May 4 Sermon: Water Washed, Spirit Born—Heavenly Vision of Our New Beginning and Ecumenical Perspect
Isaiah 65:17, Revelation 21:1-6
The grace of God is the gift of new beginnings and fresh starts: restoration, resurrection, renovations and troubled places of challenge, pain and despair. New beginnings in troubled places require a heavenly vision: a transformed socioeconomic and political reality. New heavens and a new earth represent perfection of the social order, one which is radically changed from previous experiences.
The reality is that as we view the text, we discover that the enemies of Christ and the faith are destroyed in the story and the text in Revelation, and happiness to the saints is perfected. Vision is an informed bridge to a better tomorrow. The apostle John, who is as we all know relegated to the island of Patmos, is in exile. He has been a faithful warrior and soldier. He has written the gospel and other epistles and finds himself here in this forsaken place called Patmos where he makes a witness of a new transfiguration, of a new order, of a new reality that Christ will bring into being in a new Jerusalem which comes to be.
He is a respected leader in the church of Jerusalem and, as a result of his witness and his testimony, we have the vision that is outlined for us. We thank God for the Johns, the St. John the Divines, those who will be relegated to hard, remote and distant places but never lose their prophetic fire, never tire of the demand and the requirement to speak for the Lord, never shrink from the responsibilities to hold high the banner of brotherhood and love, and never fail to lift up the prophetic eye on the issues that face us in our world.
We hear in John’s words, and in the words of the text from both Isaiah and from St. John the Divine, that God is calling us to stand in new places. He’s calling us to be a different people. He’s calling us to do together what we cannot do apart.
The ecumenical movement’s greatest witness bears its fruit in the reality that we are called into a fellowship of collective commitment that requires us to do dutifully all the more than we could ever do in our separate units. We’re called to share burdens and pains. We’re called to dream big dreams and have hopes. We’re called to see the big picture and to see a world of new beginnings, a world of peace with justice, a world where we are at home in love and in fellowship.
We’re called in this new reality to refute a faith-based economy and faith-based politics that radically distort our relationship between church and state in the whole of life and culture. We, as the church, must not become the hands of government but must remain the conscience of government, urging and demanding excellence in public education, demanding the quality of care for our children who sang so beautifully today, whose hearts and dispositions and potential for growth and development are all signs of the promise that God holds for the whole of creation. We must remain the conscience of the government. We must not only demand health and public education but also healthy and unified programs in health care and housing where the whole of the world is renewed, where our communities have an opportunity for comprehensive development.
This must not be for ourselves or for our government just rhetoric or conversation, but we must demand that the fiscal, human and comprehensive resources of the nation are available so that no child or community is left behind. This has to be more than a political sound bite.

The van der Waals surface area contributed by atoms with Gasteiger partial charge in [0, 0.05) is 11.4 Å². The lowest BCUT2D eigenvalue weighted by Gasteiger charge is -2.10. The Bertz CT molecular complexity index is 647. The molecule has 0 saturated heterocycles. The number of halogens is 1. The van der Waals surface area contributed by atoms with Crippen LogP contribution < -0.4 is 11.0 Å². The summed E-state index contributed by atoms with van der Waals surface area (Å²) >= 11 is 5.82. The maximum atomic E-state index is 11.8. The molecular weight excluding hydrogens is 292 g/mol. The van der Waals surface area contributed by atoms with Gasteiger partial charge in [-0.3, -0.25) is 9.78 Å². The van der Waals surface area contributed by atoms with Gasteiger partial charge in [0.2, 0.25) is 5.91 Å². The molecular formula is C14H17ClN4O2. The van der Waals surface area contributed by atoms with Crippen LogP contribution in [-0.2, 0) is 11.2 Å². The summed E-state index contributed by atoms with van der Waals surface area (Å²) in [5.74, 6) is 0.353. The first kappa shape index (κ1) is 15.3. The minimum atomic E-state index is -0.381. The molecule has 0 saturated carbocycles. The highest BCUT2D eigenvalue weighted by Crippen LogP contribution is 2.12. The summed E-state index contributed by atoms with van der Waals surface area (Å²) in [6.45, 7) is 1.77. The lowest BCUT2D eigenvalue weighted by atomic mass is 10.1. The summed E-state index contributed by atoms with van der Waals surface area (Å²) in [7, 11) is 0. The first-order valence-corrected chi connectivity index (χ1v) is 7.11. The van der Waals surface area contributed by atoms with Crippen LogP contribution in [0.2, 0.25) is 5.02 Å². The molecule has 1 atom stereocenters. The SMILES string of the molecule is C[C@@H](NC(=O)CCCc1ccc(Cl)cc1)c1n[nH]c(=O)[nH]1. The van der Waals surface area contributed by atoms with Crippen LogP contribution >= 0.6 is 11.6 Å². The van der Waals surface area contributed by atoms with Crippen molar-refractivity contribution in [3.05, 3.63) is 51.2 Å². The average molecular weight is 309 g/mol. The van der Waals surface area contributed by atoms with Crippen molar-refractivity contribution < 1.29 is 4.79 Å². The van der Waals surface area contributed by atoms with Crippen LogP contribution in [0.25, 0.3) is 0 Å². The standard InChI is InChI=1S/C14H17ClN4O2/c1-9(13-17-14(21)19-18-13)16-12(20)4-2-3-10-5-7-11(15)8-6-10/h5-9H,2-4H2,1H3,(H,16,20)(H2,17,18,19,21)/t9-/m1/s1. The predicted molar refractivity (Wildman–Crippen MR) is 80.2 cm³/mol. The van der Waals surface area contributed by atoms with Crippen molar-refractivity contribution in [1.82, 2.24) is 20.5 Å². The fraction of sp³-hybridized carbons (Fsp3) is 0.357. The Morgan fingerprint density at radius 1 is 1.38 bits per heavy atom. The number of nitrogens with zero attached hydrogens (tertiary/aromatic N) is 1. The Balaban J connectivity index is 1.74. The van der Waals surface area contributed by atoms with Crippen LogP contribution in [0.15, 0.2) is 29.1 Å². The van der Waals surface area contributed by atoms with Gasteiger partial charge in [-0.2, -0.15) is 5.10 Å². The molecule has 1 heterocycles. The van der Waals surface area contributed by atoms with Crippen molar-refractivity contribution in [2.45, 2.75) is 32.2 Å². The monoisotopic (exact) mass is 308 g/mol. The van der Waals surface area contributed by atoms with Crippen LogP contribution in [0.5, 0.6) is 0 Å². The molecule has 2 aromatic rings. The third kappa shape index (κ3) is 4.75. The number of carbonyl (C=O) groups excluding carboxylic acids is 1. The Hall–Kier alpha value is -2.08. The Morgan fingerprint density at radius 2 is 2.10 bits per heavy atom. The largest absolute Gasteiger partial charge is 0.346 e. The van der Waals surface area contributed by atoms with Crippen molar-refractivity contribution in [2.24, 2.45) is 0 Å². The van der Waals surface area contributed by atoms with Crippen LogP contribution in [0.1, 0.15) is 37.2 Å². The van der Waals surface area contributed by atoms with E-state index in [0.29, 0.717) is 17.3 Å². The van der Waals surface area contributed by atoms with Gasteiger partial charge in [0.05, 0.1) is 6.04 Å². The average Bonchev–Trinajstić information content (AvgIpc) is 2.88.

And we must make certain that the efforts to undergird this are met with budgetary and political intentionality. When we make an assessment of our current president’s budget for 2005, we see that there is the elimination of more than 60 federal programs that were funded under previous administrations, including programs like Even Start, which provides for family literacy for low-income areas and combines early childhood education and preparing education of some $247 million. And the list is replete; it goes on and on with:
· Dropout prevention programs;
· Elementary and secondary school counseling;
· Even Start;
· Smaller learning communities;
· Community development block grants that earmark 951 local projects funded outside the formula grant programs;
· Programs for persons who are incarcerated that there would be education and development so that persons will have the opportunity for real rehabilitation.
We, therefore, are urged to speak boldly and daringly and courageously about what needs to happen. The role of the church is to demand that the government does its work fully and completely, without shifting the responsibility to congregations that are already overwhelmed. Government should be forced and required to do its part. We should do our part to assist and make certain, but under no circumstances should we give the government a “pass” as we deal with this.
And so, we are called to speak out in a way that we could never speak out alone. Our voices will be muffled even more if they only come from solitary denominations. But if we join our voices together, and God embellishes the sound of our voices in ways that otherwise would not occur, we’re able to impact the social order and to witness in a way that helps to transform our society.
We’re also called to speak boldly and courageously against a faith-based war, one that in this time in history pits Christians and Muslims against each other.
I’m so very grateful for the witness and ministry of Mel Talbert. I watched him on “Larry King.” I heard him in England. I witnessed his voice in all the places where he spoke. I’m grateful for the witness and ministry of Dr. Robert Edgar for the National Council of Churches finding a new place to speak as boldly and courageously and to find, through that witness, an opportunity for the whole life of the council to be revitalized and renewed. For God is true to God’s promise. We are called to do together that which we cannot do apart.